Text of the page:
RobW
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RobW

Michelle – that’s really helpful and please thank your colleague for her input and time. I will certainly try them and see which works best, although the cookie route does sound rather a no-no I think. I have looked at the add-on but I’ve read that it has some funnies which also throw up odd results and does not appear to have had many recent comments, or rather, not that many. I may well write to the developer himself to tell me honestly how efficient it is. Sometimes a very direct question elucidate a straight answer back. I do though… Read more »

Michelle Phillips
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Michelle Phillips

That would be great if you post your results here, Rob; thanks. I certainly will correct the post once we sort through this! I’m still researching, too, and will also post updates as I learn more.

RobW
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RobW

No problem at all in coming back Michelle. That’s the only way we get issues like this resolved for the good of everyone. Take care and I’ll be back as soon as possible. I’m in Italy as you know, but don’t burn ye olde turkey tomorrow. Enjoy the day.

Michelle Phillips
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Michelle Phillips

OK, another solution from Ramie Phillips, III, Cyber Security Specialist (https://www.ramiephillips.com): “If you block 2 octets like suggested you will block 65,536 addresses approx. 2^16. That is really not that many, but chances are that the traffic is geographically locally close to you. To minimize damage one could use the subnet mask on the internet connection to determine the minimum range that should be ignored. Warning: a client may get IPs from different ranges at different times. This is still a pretty bad solution. Client side is the way I do it. I use ad block with a custom rule… Read more »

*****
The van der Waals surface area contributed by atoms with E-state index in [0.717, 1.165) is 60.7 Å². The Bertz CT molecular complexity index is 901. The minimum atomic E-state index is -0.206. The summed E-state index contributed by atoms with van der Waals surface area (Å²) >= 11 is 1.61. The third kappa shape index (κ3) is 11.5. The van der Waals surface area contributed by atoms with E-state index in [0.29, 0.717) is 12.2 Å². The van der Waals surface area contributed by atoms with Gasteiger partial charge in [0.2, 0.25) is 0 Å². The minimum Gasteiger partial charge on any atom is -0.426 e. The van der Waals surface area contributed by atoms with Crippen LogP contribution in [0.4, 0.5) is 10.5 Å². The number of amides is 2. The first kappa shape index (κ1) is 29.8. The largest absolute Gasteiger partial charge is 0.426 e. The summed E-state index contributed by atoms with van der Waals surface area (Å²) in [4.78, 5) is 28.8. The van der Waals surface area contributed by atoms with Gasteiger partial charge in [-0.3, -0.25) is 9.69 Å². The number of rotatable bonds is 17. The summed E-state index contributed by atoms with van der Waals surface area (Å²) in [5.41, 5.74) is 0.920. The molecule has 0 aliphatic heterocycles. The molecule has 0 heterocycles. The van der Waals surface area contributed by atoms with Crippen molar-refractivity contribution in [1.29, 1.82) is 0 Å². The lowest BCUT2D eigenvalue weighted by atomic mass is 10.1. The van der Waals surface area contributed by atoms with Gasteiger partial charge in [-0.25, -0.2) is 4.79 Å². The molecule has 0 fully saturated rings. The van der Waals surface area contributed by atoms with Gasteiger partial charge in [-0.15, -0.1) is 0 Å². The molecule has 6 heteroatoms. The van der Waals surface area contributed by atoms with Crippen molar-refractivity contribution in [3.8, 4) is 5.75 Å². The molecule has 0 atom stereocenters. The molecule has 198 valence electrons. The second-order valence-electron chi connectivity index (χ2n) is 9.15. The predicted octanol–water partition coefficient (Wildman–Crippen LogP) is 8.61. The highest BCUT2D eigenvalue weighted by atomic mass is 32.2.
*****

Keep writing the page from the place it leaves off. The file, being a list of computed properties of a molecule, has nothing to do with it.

Robin Strohmaier
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Fantastic post, Michelle! I’m a huge fan of Ana Hoffman and it is great to see her commenting here!

You are right. Some website owners do not realize that they are inflating their traffic counts because they are including their own visits in the counts. You have done an excellent job showing how to exclude internal traffic from Google Analytics so that your visitor counts are accurate.

I will be sharing this!

Michelle Phillips
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Michelle Phillips

Thank you, Robin! I’m always happy to get your feedback, and I’m glad you found this post helpful. I really appreciate you sharing it, too!

Ana Hoffman
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Hey, Michelle; thanks so much for the shout – glad you found my ebook useful.

Michelle Phillips
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Michelle Phillips

My pleasure, Ana! Nice to see you hear 🙂 I so appreciate the helpful content you share. Thanks for taking time to leave a comment!

Deb Potts
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Deb Potts

oH MY GOODNESS! Thanks once again Michelle. I have been looking at my own visits to my website. LOL I am so glad you are posting these things to keep me on track!

Michelle Phillips
Guest
Michelle Phillips

You’re welcome, Debbie. It’s such a simple thing to overlook, isn’t it? You might notice a big reduction in site visits once you exclude your IP address, but you’ll be tracking everything correctly from this point forward! Thanks for taking the time to comment! 🙂

Deb Potts
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Deb Potts

oH MY GOODNESS! Thanks once again Michelle. I have been looking at my own visits to my website. LOL I am so glad you are posting these things to keep me on track!